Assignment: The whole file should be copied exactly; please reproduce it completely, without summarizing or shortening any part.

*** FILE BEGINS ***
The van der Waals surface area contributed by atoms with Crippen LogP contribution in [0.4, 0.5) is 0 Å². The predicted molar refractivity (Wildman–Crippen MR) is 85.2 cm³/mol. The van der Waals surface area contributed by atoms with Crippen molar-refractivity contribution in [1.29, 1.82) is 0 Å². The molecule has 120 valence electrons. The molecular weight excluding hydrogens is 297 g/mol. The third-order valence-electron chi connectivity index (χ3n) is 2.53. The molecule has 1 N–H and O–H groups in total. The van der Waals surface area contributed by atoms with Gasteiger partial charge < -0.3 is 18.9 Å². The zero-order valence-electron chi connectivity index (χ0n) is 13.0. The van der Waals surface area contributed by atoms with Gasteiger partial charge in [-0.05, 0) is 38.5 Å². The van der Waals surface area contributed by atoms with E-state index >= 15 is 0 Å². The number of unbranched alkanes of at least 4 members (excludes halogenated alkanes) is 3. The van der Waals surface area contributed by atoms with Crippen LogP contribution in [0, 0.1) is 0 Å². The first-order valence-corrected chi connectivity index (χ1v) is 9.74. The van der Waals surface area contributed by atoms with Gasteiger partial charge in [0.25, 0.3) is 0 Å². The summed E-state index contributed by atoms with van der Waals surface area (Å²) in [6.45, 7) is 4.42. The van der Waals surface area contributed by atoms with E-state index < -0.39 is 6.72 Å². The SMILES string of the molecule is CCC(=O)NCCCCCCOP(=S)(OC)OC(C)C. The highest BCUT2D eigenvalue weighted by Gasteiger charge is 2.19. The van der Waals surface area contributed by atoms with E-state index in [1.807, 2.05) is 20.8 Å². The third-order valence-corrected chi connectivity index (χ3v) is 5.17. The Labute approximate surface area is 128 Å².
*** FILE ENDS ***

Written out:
The van der Waals surface area contributed by atoms with Crippen LogP contribution in [0.4, 0.5) is 0 Å². The predicted molar refractivity (Wildman–Crippen MR) is 85.2 cm³/mol. The van der Waals surface area contributed by atoms with Crippen molar-refractivity contribution in [1.29, 1.82) is 0 Å². The molecule has 120 valence electrons. The molecular weight excluding hydrogens is 297 g/mol. The third-order valence-electron chi connectivity index (χ3n) is 2.53. The molecule has 1 N–H and O–H groups in total. The van der Waals surface area contributed by atoms with Gasteiger partial charge < -0.3 is 18.9 Å². The zero-order valence-electron chi connectivity index (χ0n) is 13.0. The van der Waals surface area contributed by atoms with Gasteiger partial charge in [-0.05, 0) is 38.5 Å². The van der Waals surface area contributed by atoms with E-state index >= 15 is 0 Å². The number of unbranched alkanes of at least 4 members (excludes halogenated alkanes) is 3. The van der Waals surface area contributed by atoms with Crippen LogP contribution in [0, 0.1) is 0 Å². The first-order valence-corrected chi connectivity index (χ1v) is 9.74. The van der Waals surface area contributed by atoms with Gasteiger partial charge in [0.25, 0.3) is 0 Å². The summed E-state index contributed by atoms with van der Waals surface area (Å²) in [6.45, 7) is 4.42. The van der Waals surface area contributed by atoms with E-state index < -0.39 is 6.72 Å². The SMILES string of the molecule is CCC(=O)NCCCCCCOP(=S)(OC)OC(C)C. The highest BCUT2D eigenvalue weighted by Gasteiger charge is 2.19. The van der Waals surface area contributed by atoms with E-state index in [1.807, 2.05) is 20.8 Å². The third-order valence-corrected chi connectivity index (χ3v) is 5.17. The Labute approximate surface area is 128 Å².